In the first part of this article series, I focused on comparing Crystal and Go’s concurrency from Communicating Sequential Processes (CSP) perspective. This second part is to fill in the gap and cover more traditional Shared Memory Multithreading.
I make the assumption that you are somewhat familiar with the concepts of multiple threads, critical region, mutual exclusion, and lock/unlock to ensure mutual exclusion.
Like my previous article, this one will also focus on converting some Go programs to Crystal and try to compare the two.
In Shared Memory Multithreading, multiple threads can access common shared variable(s) and to avoid race condition and ensure mutual exclusion, locks are used. …
In my previous article on Crystal Programming Language titled — “A First Look at Crystal Programming Language and its Ecosystem”, I wrote about my first experience with Crystal language and its ecosystem. Since then I tried to delve a bit more in Crystal’s syntax and semantics. Having already familiar with Go, I wanted to compare concurrency support in Crystal and Go by converting some Go programs into Crystal.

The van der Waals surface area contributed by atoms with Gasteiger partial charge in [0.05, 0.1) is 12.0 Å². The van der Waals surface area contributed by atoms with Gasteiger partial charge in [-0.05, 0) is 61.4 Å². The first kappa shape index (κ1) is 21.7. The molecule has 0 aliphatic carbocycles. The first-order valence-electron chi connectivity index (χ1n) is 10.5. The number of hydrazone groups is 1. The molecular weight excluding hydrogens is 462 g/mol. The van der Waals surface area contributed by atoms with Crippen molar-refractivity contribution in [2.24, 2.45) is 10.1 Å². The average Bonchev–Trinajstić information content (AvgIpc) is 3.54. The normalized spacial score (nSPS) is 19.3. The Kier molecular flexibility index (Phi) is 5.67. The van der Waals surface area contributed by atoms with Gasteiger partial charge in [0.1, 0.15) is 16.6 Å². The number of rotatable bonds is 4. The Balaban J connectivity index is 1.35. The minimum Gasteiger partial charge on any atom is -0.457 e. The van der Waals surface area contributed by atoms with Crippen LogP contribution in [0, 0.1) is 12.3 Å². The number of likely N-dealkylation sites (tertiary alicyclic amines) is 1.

I make the assumption that you are familiar with at least one of these two languages and its concurrency constructs.
Go supports two forms of concurrency and both are very mature —
Crystal is a general purpose, statically-typed, object-oriented, and compiled programming language coming from Manas Tech. The language has been in development since 2014 (for about 6 years now) and the most recent language version is 0.35.1. While everyone eagerly waits for the official release of version 1.0 of Crystal, I came across this language and wanted to take a first look. This article is the result of that first look at Crystal for a few hours. Coming from Ruby/Rails and Elixir/Phoenix background, I felt naturally inclined to look at this Ruby like slick programming language.
As mentioned on the github page of Crystal, the main motivation behind the language development being…